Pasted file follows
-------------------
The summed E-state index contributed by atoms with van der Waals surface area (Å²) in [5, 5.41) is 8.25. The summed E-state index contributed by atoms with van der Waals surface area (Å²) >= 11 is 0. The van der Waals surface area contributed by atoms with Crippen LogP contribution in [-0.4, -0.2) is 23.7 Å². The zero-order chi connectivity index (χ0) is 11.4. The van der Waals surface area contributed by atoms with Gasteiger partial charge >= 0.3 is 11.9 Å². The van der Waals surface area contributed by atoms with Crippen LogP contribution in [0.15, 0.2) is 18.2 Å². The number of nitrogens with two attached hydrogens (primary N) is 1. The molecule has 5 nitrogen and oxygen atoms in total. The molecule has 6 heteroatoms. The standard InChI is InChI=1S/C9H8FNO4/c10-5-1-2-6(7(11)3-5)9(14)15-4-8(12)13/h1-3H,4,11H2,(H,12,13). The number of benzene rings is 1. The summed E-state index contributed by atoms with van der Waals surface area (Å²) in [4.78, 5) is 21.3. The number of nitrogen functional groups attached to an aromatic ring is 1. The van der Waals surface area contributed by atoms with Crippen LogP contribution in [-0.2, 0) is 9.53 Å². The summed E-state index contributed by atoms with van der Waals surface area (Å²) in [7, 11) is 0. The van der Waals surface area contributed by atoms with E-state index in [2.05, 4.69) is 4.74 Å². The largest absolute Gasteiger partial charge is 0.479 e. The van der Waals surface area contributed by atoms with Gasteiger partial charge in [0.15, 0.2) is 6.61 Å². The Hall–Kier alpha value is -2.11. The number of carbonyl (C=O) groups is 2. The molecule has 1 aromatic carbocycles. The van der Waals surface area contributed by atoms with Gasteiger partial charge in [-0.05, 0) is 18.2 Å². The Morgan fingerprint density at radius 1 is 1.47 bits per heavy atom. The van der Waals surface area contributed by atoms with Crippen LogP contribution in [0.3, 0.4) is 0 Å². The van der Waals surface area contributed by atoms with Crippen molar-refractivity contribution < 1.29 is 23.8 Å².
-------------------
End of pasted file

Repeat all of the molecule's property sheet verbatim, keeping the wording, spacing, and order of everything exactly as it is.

The summed E-state index contributed by atoms with van der Waals surface area (Å²) in [5, 5.41) is 8.25. The summed E-state index contributed by atoms with van der Waals surface area (Å²) >= 11 is 0. The van der Waals surface area contributed by atoms with Crippen LogP contribution in [-0.4, -0.2) is 23.7 Å². The zero-order chi connectivity index (χ0) is 11.4. The van der Waals surface area contributed by atoms with Gasteiger partial charge >= 0.3 is 11.9 Å². The van der Waals surface area contributed by atoms with Crippen LogP contribution in [0.15, 0.2) is 18.2 Å². The number of nitrogens with two attached hydrogens (primary N) is 1. The molecule has 5 nitrogen and oxygen atoms in total. The molecule has 6 heteroatoms. The standard InChI is InChI=1S/C9H8FNO4/c10-5-1-2-6(7(11)3-5)9(14)15-4-8(12)13/h1-3H,4,11H2,(H,12,13). The number of benzene rings is 1. The summed E-state index contributed by atoms with van der Waals surface area (Å²) in [4.78, 5) is 21.3. The number of nitrogen functional groups attached to an aromatic ring is 1. The van der Waals surface area contributed by atoms with Crippen LogP contribution in [-0.2, 0) is 9.53 Å². The summed E-state index contributed by atoms with van der Waals surface area (Å²) in [7, 11) is 0. The van der Waals surface area contributed by atoms with E-state index in [2.05, 4.69) is 4.74 Å². The largest absolute Gasteiger partial charge is 0.479 e. The van der Waals surface area contributed by atoms with Gasteiger partial charge in [0.15, 0.2) is 6.61 Å². The Hall–Kier alpha value is -2.11. The number of carbonyl (C=O) groups is 2. The molecule has 1 aromatic carbocycles. The van der Waals surface area contributed by atoms with Gasteiger partial charge in [-0.05, 0) is 18.2 Å². The Morgan fingerprint density at radius 1 is 1.47 bits per heavy atom. The van der Waals surface area contributed by atoms with Crippen LogP contribution in [0.3, 0.4) is 0 Å². The van der Waals surface area contributed by atoms with Crippen molar-refractivity contribution < 1.29 is 23.8 Å².